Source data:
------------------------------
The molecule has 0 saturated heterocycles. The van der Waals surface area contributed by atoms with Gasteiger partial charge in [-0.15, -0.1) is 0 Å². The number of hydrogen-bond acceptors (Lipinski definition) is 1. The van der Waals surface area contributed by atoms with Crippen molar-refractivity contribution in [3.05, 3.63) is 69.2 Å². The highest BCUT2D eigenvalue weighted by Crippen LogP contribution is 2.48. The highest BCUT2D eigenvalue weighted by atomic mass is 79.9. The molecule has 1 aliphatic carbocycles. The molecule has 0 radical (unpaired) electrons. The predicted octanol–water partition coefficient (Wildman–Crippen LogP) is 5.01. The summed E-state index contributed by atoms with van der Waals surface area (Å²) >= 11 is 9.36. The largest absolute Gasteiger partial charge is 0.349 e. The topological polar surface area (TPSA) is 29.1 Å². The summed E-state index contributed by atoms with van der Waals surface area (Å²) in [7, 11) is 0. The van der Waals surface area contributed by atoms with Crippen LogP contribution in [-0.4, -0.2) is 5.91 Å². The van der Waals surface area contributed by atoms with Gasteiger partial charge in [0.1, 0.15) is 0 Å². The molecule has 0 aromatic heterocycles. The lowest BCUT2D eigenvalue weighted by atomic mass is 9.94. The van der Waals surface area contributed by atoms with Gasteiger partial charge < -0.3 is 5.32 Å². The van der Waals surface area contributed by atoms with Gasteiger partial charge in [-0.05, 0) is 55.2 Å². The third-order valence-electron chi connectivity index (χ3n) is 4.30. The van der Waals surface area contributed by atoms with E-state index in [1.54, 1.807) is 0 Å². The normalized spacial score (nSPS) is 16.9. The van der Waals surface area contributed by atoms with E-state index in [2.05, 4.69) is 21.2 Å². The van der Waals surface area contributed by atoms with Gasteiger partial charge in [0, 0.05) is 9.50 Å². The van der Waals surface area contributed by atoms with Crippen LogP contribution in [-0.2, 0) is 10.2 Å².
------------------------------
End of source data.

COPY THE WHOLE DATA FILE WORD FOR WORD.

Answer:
The molecule has 0 saturated heterocycles. The van der Waals surface area contributed by atoms with Gasteiger partial charge in [-0.15, -0.1) is 0 Å². The number of hydrogen-bond acceptors (Lipinski definition) is 1. The van der Waals surface area contributed by atoms with Crippen molar-refractivity contribution in [3.05, 3.63) is 69.2 Å². The highest BCUT2D eigenvalue weighted by Crippen LogP contribution is 2.48. The highest BCUT2D eigenvalue weighted by atomic mass is 79.9. The molecule has 1 aliphatic carbocycles. The molecule has 0 radical (unpaired) electrons. The predicted octanol–water partition coefficient (Wildman–Crippen LogP) is 5.01. The summed E-state index contributed by atoms with van der Waals surface area (Å²) >= 11 is 9.36. The largest absolute Gasteiger partial charge is 0.349 e. The topological polar surface area (TPSA) is 29.1 Å². The summed E-state index contributed by atoms with van der Waals surface area (Å²) in [7, 11) is 0. The van der Waals surface area contributed by atoms with Crippen LogP contribution in [-0.4, -0.2) is 5.91 Å². The van der Waals surface area contributed by atoms with Gasteiger partial charge in [0.1, 0.15) is 0 Å². The molecule has 0 aromatic heterocycles. The lowest BCUT2D eigenvalue weighted by atomic mass is 9.94. The van der Waals surface area contributed by atoms with Gasteiger partial charge < -0.3 is 5.32 Å². The van der Waals surface area contributed by atoms with Gasteiger partial charge in [-0.05, 0) is 55.2 Å². The third-order valence-electron chi connectivity index (χ3n) is 4.30. The van der Waals surface area contributed by atoms with E-state index in [1.54, 1.807) is 0 Å². The normalized spacial score (nSPS) is 16.9. The van der Waals surface area contributed by atoms with E-state index in [2.05, 4.69) is 21.2 Å². The van der Waals surface area contributed by atoms with Gasteiger partial charge in [0, 0.05) is 9.50 Å². The van der Waals surface area contributed by atoms with Crippen LogP contribution in [-0.2, 0) is 10.2 Å².